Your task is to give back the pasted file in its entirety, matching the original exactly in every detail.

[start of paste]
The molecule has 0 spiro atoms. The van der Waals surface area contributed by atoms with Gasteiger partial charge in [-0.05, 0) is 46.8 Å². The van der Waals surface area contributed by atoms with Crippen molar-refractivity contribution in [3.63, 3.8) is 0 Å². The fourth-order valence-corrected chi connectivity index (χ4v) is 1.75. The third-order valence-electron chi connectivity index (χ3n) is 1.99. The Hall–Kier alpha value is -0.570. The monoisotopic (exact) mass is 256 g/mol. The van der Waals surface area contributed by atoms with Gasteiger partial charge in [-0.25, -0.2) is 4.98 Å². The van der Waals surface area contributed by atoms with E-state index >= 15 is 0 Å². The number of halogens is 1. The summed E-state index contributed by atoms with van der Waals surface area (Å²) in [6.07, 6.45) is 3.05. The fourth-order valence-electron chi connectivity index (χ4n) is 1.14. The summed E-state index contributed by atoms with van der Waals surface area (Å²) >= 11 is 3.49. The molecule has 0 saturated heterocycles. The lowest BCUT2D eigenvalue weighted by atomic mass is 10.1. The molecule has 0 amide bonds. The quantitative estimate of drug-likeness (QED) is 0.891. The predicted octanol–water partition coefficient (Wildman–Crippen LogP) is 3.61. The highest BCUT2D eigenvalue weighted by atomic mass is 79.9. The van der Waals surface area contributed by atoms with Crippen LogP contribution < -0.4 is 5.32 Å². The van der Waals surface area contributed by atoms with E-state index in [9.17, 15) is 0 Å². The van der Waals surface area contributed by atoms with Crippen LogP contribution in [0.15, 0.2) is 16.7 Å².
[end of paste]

The molecule has 0 spiro atoms. The van der Waals surface area contributed by atoms with Gasteiger partial charge in [-0.05, 0) is 46.8 Å². The van der Waals surface area contributed by atoms with Crippen molar-refractivity contribution in [3.63, 3.8) is 0 Å². The fourth-order valence-corrected chi connectivity index (χ4v) is 1.75. The third-order valence-electron chi connectivity index (χ3n) is 1.99. The Hall–Kier alpha value is -0.570. The monoisotopic (exact) mass is 256 g/mol. The van der Waals surface area contributed by atoms with Gasteiger partial charge in [-0.25, -0.2) is 4.98 Å². The van der Waals surface area contributed by atoms with E-state index >= 15 is 0 Å². The number of halogens is 1. The summed E-state index contributed by atoms with van der Waals surface area (Å²) in [6.07, 6.45) is 3.05. The fourth-order valence-electron chi connectivity index (χ4n) is 1.14. The summed E-state index contributed by atoms with van der Waals surface area (Å²) >= 11 is 3.49. The molecule has 0 saturated heterocycles. The lowest BCUT2D eigenvalue weighted by atomic mass is 10.1. The molecule has 0 amide bonds. The quantitative estimate of drug-likeness (QED) is 0.891. The predicted octanol–water partition coefficient (Wildman–Crippen LogP) is 3.61. The highest BCUT2D eigenvalue weighted by atomic mass is 79.9. The van der Waals surface area contributed by atoms with Crippen LogP contribution < -0.4 is 5.32 Å². The van der Waals surface area contributed by atoms with E-state index in [9.17, 15) is 0 Å². The van der Waals surface area contributed by atoms with Crippen LogP contribution in [0.15, 0.2) is 16.7 Å².